Bali smells different.

31.5.88 Sanur

I rise at 6.15am – the day starts early.  A wander along the beach, the sun already warm.  Alit's Beach Bungalows are surprisingly attractive: lots of native touches, the bungalows arranged randomly here and there, greenery everywhere, lovingly tended by armies of men in neat sarongs.  After breakfast, to the beach in front of the Hotel Bali Beach – a monstrosity, but by the best sand. The rest of the beach is tastefully developed: the other hotels mostly bungalow types, all surrounded by neat lawns and trees.  The weather is quite strange.  The sky is full of large clouds which tend to vaporise as they go along.  There is a very pleasant breeze which mitigates but does not entirely hide the fierce heat of the sun.  The sea is warm, with some quite big breakers.

I sit now in the Mango bar and restaurant.  For some reason, early Beatles blares over some hefty speakers; it seems oddly appropriate.  There are very few people around, despite what my taxi driver said – he clearly thought that any tourists were too many.  Ditto the restaurant, which is quite forlorn with the music.

I have begun to appreciate the terrible power – and prison – that is money.  Everything here is so cheap for me, it is almost not worth haggling.  But to pay so easily is almost an insult to the people.  Little girls come along offering postcards and model prahus, with their characteristic outriggers – the latter for a dollar.  It seems churlish to refuse them what is for me so little, for them so much.  Money isolates you; it is a prison for the vast mass of humanity.

5pm.  Because the sun sets so early, the late afternoon in Bali is tinged with a gentle, rather English melancholy.  To match this melancholy, I am drinking tea – without milk or sugar – at La Taverna bar.  Above me, nine long curved banners crack in the wind on their bamboo poles; reminds me of the battle scenes in "Potop", my favourite epic Polish film.  Kites are flying too: the strong sea breeze is perfect for them.

Looking out east, I see the islands to the south, and north I am shocked to see a huge peak rising up out of the clouds.  At first I think it is Lombok, but then I realise it is Agung, the great volcano which erupted violently 25 years ago.  It looks pretty damn impressive in the clear blue – but hazy – sky.  The sea, now far out, roars distantly.

Leaving my chill air-con room to walk into the great warm wet blanket of the night is a crazy experience.  It is now just gone 10pm.  The cicadas, inevitably, whirr.  I am sitting outside on the veranda of my bungalow – mercifully, there seem to be few mosquitoes (famous last words).  I have spent the last two hours down on the beach, which is a total, and unutterably wonderful cliché.  After eating in a restaurant on the beach with a baby gamelan (too few gongs), I wandered out on to the beach.  The moon was full (it was a festival last night), and scattered its light like aluminium foil on the sea.  It was so bright you could have read by it.  The wind shook the palm trees, the pennants I had sat under earlier shivered in the breeze. Magic.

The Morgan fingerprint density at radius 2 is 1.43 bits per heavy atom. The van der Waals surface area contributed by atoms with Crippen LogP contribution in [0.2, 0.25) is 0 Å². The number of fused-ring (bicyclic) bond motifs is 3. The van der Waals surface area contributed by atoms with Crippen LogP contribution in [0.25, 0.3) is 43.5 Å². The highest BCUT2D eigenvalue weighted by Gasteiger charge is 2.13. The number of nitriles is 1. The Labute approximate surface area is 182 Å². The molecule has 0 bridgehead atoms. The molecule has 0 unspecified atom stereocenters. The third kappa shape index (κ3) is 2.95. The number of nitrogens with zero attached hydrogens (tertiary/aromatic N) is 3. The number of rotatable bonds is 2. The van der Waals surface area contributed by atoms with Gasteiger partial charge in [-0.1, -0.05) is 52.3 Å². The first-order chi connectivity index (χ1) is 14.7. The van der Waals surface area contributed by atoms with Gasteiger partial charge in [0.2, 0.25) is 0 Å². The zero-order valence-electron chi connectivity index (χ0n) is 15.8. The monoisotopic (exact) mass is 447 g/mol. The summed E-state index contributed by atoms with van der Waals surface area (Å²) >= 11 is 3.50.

Even though Sanur is Bali's second tourist centre, it is relatively unspoilt.  Sure, people try to sell you stuff, but are quite good humoured when you say "no".  The gaily coloured prahus are functional, not just decorative.  If this is developed Bali, it augurs well for the undeveloped parts.

2.6.88 Tintagangga

It is probably entirely appropriate that I should visit Tenganan first on my trip round Bali, driving in an air-con jeep.  This is supposedly the real, old Bali.  It is a village built on the side of one of the lush forested hills – the road up was pretty murderous.  Inside the walled town there are four or so rows of houses, interspersed with long open halls, familiar from other cultures.  Bamboo gamelans play, hundreds of cocks shriek, swarms of dragonflies flash by.  There are curious wooden Ferris wheels, the like of which I have never seen.  Four single or double hanging seats, whirled around by hand.  Kites are flown by kids, mangy dogs snooze in the shade.  It feels pretty real, despite the signs of English, the café and the TV aerial.  Two girls carry huge piles of coconuts on their heads – many, many pounds.  The village street moves up in broad steps, in terraces.  Most houses are thatched, with wood, stone and brickwork.

The palace at Amlapura.  Ruins mostly, but noble ruins.  Great cracks in the brickwork, plants growing up everywhere.  But it looks like the backdrop to some enchanted tale.  Opposite, a huge tree – bigger than an oak, with dead creepers falling from its branches.

More ruins at Ujung – the water gardens.  These too have an unearthly air about them, like Mayan temples.  The forest seems to be gradually claiming the land back.  Agung lies shrouded in a heavy cloud; out to sea I can just make out Lombok.  There are tiny clumps of people toiling here; why?  Growing rice? Hopelessly trying to stem the rot?